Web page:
Peter Lymburner Robertson (1879-1951)

Source: Ingenium Artifact no. 2003.0061.001

Peter Lymburner Robertson

Peter Lymburner Robertson – also known as P.L. Robertson – was a Canadian business mogul, author and inventor. He popularized the square-socket version of the screw and the corresponding screwdriver in the early 1900s. His products are still named after him today.

Robertson was born in Seneca, which is now part of Haldimand County located in southern Ontario.

From Pain to Product

Robertson became a sales representative in Canada for a Philadelphia tool company. During a tool demonstration in downtown Montreal, the blade of his screwdriver slipped out of a single-slot screw and severely cut his hand.

The idea that followed would have a much larger impact than the gash on his hand, though. Robertson designed a safer, easier screw to drive. One with a square socket that would allow for a tools blade to rest safely rather than slip out. The square-slotted screw allowed for less movement when driving fasteners into a material. The Robertson Screwdriver only made it better, the square tip made for even less movement and a smoother turn. It became increasingly popular, workers were able to use it with one-hand making jobs on ladders or in confined spaces much easier.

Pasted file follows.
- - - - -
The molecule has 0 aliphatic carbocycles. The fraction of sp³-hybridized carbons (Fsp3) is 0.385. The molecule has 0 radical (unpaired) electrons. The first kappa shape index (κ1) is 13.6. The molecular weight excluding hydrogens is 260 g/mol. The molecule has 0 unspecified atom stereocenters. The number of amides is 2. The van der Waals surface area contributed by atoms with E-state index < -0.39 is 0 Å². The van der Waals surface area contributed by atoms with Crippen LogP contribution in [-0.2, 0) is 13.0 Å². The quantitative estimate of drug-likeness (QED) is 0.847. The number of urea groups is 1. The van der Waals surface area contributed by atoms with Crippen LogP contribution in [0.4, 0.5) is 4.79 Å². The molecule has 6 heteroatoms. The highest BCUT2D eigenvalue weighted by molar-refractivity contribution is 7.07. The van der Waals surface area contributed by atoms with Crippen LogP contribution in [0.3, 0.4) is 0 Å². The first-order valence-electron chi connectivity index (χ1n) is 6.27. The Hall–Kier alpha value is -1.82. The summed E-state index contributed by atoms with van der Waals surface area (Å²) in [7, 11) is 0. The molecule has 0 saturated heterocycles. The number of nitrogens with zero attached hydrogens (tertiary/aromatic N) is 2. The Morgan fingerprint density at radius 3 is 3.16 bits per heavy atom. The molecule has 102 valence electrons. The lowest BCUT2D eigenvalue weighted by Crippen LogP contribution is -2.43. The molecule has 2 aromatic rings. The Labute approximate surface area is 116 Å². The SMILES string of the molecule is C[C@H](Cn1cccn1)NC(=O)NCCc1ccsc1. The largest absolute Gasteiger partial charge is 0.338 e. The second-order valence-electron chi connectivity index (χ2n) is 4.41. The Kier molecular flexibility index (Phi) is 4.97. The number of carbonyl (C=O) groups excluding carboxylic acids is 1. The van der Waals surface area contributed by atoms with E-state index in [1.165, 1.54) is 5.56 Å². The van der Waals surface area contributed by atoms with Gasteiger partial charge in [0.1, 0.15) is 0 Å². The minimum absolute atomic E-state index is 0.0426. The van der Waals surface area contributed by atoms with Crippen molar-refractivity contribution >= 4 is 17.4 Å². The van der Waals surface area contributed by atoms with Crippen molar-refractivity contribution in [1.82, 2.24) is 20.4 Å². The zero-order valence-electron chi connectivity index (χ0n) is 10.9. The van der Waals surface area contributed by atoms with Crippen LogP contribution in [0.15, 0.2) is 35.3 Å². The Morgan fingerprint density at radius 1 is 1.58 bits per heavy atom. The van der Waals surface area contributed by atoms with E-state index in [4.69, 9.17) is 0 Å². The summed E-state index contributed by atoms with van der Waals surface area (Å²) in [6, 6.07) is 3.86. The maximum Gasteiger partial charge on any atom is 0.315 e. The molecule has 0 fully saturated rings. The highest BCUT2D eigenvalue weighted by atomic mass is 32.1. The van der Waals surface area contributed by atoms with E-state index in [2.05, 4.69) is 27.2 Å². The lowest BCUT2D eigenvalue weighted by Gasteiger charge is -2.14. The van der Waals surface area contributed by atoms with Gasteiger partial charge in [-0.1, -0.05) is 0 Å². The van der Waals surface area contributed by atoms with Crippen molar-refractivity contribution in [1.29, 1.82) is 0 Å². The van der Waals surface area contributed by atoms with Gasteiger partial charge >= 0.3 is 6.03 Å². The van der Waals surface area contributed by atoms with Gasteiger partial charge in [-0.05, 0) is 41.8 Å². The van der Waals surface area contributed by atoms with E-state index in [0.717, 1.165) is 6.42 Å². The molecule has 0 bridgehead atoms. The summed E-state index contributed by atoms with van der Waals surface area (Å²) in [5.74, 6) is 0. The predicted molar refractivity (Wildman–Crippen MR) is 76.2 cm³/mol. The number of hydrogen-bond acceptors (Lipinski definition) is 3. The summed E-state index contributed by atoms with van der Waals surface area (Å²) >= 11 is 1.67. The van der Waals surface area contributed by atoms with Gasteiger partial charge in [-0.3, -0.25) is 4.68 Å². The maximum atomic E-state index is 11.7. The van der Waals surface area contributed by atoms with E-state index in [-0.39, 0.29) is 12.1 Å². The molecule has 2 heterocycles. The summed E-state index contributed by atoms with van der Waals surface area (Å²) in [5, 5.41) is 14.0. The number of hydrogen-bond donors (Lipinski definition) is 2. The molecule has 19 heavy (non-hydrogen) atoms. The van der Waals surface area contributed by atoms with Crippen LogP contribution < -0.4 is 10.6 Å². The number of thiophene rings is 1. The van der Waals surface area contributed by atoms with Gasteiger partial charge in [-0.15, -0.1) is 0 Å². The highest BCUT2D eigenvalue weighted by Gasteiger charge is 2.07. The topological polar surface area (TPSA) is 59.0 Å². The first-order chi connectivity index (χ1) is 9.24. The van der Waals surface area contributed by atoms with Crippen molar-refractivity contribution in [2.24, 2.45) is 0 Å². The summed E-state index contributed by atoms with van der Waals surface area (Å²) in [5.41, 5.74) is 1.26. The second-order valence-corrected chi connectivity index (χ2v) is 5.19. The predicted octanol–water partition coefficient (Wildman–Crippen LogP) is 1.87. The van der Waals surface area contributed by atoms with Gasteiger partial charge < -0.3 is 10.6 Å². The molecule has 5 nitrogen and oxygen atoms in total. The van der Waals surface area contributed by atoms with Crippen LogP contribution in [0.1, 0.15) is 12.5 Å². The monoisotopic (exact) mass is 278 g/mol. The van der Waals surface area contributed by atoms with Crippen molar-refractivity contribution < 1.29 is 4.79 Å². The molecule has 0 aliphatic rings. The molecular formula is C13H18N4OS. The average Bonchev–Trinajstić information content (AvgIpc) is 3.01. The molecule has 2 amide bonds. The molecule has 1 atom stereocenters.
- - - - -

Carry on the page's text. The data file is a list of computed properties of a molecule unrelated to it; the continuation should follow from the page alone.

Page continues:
Besides the fact that his screwdriver and screw were by far his most successful creations, Robertson had worked on a variety of other items. Some of the patents he had received were for a better mousetrap, corkscrew, staple maker and even a cufflink.

Business

Robertson established his business in Milton, Ontario in 1908. In an attempt to expand his business, Robertson attempted to bring his products to the United States. He first approached Curtis Screws Company of Buffalo and left with no success. But he continued to push his product south of the border. His next target would be Ford Motor Company.

At the time, he was already providing Ford Windsor with his products, saving them approximately $2.60 per vehicle made. This caught the eye of the bigger executives at Ford in Detroit. The executives were interested, but decided they wanted a say in the location of the product development. Robertson wasn’t pleased with this statement and he eventually left without a deal.

After multiple attempts, Robertson was unsuccessful in bringing his products to the United States.

He took some time to himself after his frustration with the business world. He wrote a book about solving world economic problems during that period. He would come back to his business later. And with much more success. His brass screws began selling in bulk – kegs – internationally.

P.L. Robertson’s screws and screwdrivers still hold his name. His business is widely popular with the townsfolk, at the time, he had brought in over 600 jobs to the area to work there.

The original facility is still in place and it continues to be a source of Milton pride today.

Author(s)
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Dom Campagna